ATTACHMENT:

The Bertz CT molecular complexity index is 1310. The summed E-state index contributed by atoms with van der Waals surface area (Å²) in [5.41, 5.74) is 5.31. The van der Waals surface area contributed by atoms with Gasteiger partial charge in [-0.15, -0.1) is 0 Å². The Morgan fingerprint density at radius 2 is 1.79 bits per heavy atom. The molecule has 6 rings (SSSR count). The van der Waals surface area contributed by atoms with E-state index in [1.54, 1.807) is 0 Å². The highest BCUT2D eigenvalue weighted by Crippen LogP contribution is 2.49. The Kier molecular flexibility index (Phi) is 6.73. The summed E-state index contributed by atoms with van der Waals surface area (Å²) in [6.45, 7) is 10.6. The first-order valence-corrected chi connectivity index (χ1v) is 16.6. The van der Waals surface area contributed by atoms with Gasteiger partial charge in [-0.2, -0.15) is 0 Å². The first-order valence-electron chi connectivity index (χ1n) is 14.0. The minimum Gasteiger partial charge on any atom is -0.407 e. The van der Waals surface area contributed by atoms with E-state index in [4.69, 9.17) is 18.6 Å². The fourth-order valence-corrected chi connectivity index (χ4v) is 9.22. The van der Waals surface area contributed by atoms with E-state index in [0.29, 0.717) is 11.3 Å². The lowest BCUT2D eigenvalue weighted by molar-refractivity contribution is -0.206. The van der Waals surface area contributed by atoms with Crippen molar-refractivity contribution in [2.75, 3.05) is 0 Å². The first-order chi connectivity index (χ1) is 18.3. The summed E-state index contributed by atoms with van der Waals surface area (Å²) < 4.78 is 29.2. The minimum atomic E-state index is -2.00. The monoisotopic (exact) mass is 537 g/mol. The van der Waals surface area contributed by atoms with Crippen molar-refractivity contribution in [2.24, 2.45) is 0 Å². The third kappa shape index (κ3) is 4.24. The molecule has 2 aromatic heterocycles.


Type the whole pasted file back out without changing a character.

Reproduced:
The Bertz CT molecular complexity index is 1310. The summed E-state index contributed by atoms with van der Waals surface area (Å²) in [5.41, 5.74) is 5.31. The van der Waals surface area contributed by atoms with Gasteiger partial charge in [-0.15, -0.1) is 0 Å². The Morgan fingerprint density at radius 2 is 1.79 bits per heavy atom. The molecule has 6 rings (SSSR count). The van der Waals surface area contributed by atoms with E-state index in [1.54, 1.807) is 0 Å². The highest BCUT2D eigenvalue weighted by Crippen LogP contribution is 2.49. The Kier molecular flexibility index (Phi) is 6.73. The summed E-state index contributed by atoms with van der Waals surface area (Å²) in [6.45, 7) is 10.6. The first-order valence-corrected chi connectivity index (χ1v) is 16.6. The van der Waals surface area contributed by atoms with Gasteiger partial charge in [-0.2, -0.15) is 0 Å². The first-order valence-electron chi connectivity index (χ1n) is 14.0. The minimum Gasteiger partial charge on any atom is -0.407 e. The van der Waals surface area contributed by atoms with E-state index in [4.69, 9.17) is 18.6 Å². The fourth-order valence-corrected chi connectivity index (χ4v) is 9.22. The van der Waals surface area contributed by atoms with E-state index in [0.29, 0.717) is 11.3 Å². The lowest BCUT2D eigenvalue weighted by molar-refractivity contribution is -0.206. The van der Waals surface area contributed by atoms with Crippen molar-refractivity contribution in [2.75, 3.05) is 0 Å². The first-order chi connectivity index (χ1) is 18.3. The summed E-state index contributed by atoms with van der Waals surface area (Å²) < 4.78 is 29.2. The minimum atomic E-state index is -2.00. The monoisotopic (exact) mass is 537 g/mol. The van der Waals surface area contributed by atoms with Crippen molar-refractivity contribution in [2.24, 2.45) is 0 Å². The third kappa shape index (κ3) is 4.24. The molecule has 2 aromatic heterocycles.